How is Joplin monetized/maintained?

I am thinking about open-sourcing one of my projects but I am not sure how to sustainably keep working on the project if the customers get it for free.

How exactly does Joplin and its core maintainers get money for their work?

I didn't see any paid features or hosted versions of Joplin. is the more obvious answer.

The rest is that people often do make passion projects for free and help out without the reward of monetary gain. I'm not putting words in anybody's mouth, people might be doing development for other reasons but fully open community stuff isn't exactly rare in the FOSS world.

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I understand that some people love working on FOSS but even if I do myself like that, I still have to earn a living somehow. I can't afford to spend 8 hours/day working on a project for free as I wouldn't be able to pay my rent.

Donations sound like the obvious solution, but I am not sure if those are enough to allow the sustainable development of the project. I know for example that Vue.js for had a pretty successful Patreon campaign, but it seems like an outlier. Are donations enough?

I have an open source project, not related to Joplin. The first year I got some donations, but once everyone who felt like donating had done so, it trickled down to basically nothing after the 3rd year. Bottom line: expect very little money. Definitely don't expect to give up your dayjob over your project!

Edited to add: Joplin is still growing, so I would imagine that donation are still flowing freely. I have no way of knowing that for sure, I'm just guessing. But at one point that will be saturated as well. Take products like Plex/Emby, Drupal etc. They all turn commercial in various degrees after being open source for a while.

Not saying that will happen with Joplin of course, I'm just saying that depending on donations is probably not the safest course of action.

In my case I already quit my job and I am already selling the product (for money), but I would love to somehow be able to give it for free while remaining sustainable. I think there's also the possibility of having some high-value clients/donors that would cover the development costs and distribution for everyone else, but this again sounds pretty risky.

I also prefer for the product to be intensively developed instead of hoping that some external maintainers have the time to improve it.

I was asking maybe Joplin has a nice success story of how the sustainability problem was solved.

People do things in their free time as well you know, outside of the normal working hours and not like there is much else to do in the virus ridden lockdown hellscape that is the outside world at the moment.
I'm no programmer but I'm learning in my spare time for fun and hope to be able to contribute to projects at some point in time. My normal job isn't related to anything like this at all.
Of course the other beauty is if your project gets off the ground then you have a whole community of people donating small amounts of time and effort to it which can really add up. I don't see it as any different from people who have youtube channels with no monitisation or people who used to make flash games, community forum moderators, wikipedia editors etc. etc.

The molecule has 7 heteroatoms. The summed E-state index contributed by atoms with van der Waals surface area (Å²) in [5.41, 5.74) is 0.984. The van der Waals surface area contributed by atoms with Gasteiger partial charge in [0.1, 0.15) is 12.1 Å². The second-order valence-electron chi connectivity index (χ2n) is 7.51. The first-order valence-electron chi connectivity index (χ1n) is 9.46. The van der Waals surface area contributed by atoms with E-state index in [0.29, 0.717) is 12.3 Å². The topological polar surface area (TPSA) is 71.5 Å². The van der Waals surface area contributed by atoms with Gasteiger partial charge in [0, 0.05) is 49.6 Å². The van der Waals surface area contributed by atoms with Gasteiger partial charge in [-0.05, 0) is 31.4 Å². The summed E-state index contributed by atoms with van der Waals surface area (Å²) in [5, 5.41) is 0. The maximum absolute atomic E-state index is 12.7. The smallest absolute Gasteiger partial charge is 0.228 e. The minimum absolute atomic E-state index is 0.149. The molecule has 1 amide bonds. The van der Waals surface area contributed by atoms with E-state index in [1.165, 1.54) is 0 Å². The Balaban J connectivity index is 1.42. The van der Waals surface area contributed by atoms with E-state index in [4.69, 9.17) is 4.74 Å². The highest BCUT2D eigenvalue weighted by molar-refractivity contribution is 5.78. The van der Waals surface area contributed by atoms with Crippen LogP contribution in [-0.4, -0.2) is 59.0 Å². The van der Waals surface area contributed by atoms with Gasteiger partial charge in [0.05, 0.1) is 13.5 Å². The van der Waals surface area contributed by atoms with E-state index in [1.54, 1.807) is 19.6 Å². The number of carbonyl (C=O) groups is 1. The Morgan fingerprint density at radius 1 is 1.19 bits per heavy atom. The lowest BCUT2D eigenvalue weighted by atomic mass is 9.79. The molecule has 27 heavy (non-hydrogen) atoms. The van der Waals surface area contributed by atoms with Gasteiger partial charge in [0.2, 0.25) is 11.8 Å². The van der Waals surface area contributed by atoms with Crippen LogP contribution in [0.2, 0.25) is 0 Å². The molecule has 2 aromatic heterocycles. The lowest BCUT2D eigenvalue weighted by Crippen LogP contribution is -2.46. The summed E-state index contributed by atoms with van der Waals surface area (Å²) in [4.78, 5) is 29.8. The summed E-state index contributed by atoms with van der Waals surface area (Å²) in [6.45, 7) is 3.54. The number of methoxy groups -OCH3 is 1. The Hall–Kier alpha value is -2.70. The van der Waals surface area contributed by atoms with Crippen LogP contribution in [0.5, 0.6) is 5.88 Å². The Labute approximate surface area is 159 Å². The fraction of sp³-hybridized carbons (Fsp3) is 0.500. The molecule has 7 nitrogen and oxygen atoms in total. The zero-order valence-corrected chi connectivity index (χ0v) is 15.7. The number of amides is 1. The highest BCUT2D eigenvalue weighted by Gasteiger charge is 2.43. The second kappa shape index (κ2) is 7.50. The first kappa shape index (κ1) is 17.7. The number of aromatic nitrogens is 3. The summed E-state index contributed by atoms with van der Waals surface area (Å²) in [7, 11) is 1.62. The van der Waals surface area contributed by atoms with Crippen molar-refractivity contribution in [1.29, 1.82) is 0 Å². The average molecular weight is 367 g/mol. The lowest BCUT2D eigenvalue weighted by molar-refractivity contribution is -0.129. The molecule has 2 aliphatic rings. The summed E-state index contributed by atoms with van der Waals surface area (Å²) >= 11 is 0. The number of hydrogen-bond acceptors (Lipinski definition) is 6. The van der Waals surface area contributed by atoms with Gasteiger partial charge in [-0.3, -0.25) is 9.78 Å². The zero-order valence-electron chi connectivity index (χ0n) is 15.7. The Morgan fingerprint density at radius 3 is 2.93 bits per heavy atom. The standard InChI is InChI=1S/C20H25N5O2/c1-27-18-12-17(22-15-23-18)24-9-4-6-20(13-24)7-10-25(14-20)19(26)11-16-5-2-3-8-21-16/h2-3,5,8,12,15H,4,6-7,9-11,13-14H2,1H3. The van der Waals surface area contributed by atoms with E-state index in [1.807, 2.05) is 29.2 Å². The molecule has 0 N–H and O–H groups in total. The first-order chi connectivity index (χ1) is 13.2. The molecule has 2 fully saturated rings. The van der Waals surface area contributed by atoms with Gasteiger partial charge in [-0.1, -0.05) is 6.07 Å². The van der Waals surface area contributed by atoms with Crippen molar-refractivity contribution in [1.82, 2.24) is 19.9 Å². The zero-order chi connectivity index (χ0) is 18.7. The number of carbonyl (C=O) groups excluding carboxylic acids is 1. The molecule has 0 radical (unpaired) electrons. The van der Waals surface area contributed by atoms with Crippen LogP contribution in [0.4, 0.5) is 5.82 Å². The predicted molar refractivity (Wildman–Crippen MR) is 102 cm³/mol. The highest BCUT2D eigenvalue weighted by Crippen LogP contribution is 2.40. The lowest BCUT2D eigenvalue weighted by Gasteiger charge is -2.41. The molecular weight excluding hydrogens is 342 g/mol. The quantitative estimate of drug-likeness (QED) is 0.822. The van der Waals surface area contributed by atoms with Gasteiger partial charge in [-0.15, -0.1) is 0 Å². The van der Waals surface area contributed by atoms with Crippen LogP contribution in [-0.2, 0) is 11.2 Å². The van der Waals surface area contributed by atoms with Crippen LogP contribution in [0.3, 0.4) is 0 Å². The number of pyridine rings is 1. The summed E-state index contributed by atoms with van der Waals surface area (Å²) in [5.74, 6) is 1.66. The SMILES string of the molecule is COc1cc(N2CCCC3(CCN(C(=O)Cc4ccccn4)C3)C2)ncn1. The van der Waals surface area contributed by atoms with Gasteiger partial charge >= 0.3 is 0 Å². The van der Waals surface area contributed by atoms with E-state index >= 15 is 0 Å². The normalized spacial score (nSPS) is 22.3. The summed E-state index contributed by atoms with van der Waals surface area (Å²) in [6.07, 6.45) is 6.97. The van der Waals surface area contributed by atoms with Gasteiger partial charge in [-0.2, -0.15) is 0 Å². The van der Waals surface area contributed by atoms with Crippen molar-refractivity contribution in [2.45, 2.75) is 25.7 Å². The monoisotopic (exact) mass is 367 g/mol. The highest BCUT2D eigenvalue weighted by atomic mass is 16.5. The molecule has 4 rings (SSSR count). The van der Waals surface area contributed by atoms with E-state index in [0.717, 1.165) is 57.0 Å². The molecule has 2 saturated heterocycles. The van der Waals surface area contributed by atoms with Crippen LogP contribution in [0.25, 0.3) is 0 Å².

Does your product have anything in it that can be monitised as such beyond the initial cost?

I don't think there's any perfect solution to be honest, or else everybody would quit their job and have fun developing their own open source project :slight_smile:

Like Sophia, I'd say don't do it for money because even if you are very successful the revenue still won't compare to what you could earn as a full time developer at a company. For me part of the "payment" in open source is the enjoyment of working on something I like.

So it's best to do it for fun at first, without quitting your day job, and see where it's going. Maybe it could lead to a small side business after some time.

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It's self-hosted and I prefer to keep the entire product as a whole and not go the open-core way (where you only provide some of the features for free).

I'd say don't do it for money because even if you are very successful the revenue still won't compare to what you could earn as a full time developer at a company
Maybe it could lead to a small side business after some time.

I think in my case I am considering the other way around. I am already at the business part, but this means only people who can afford can make use of my product. I am thinking if there's any universe where you can run an open-source project as sustainably as a business, but from most comments and other projects I see that it's:

A) Either the open-source project grows up to a point and the core maintainers have a hard time managing the product
B) The open-source project gets acquired or is part of a larger organization
C) The open-source project lives happily, only that progress is really slow and quality is nowhere near a premium product

We don’t know what you’re selling but to be honest if the business is not profitable I doubt going open source is going to save it.

You’d be best investing your time in market research, marketing, etc. Perhaps open source would give your business some visibility but I’d be surprised if it makes a difference in terms of revenue.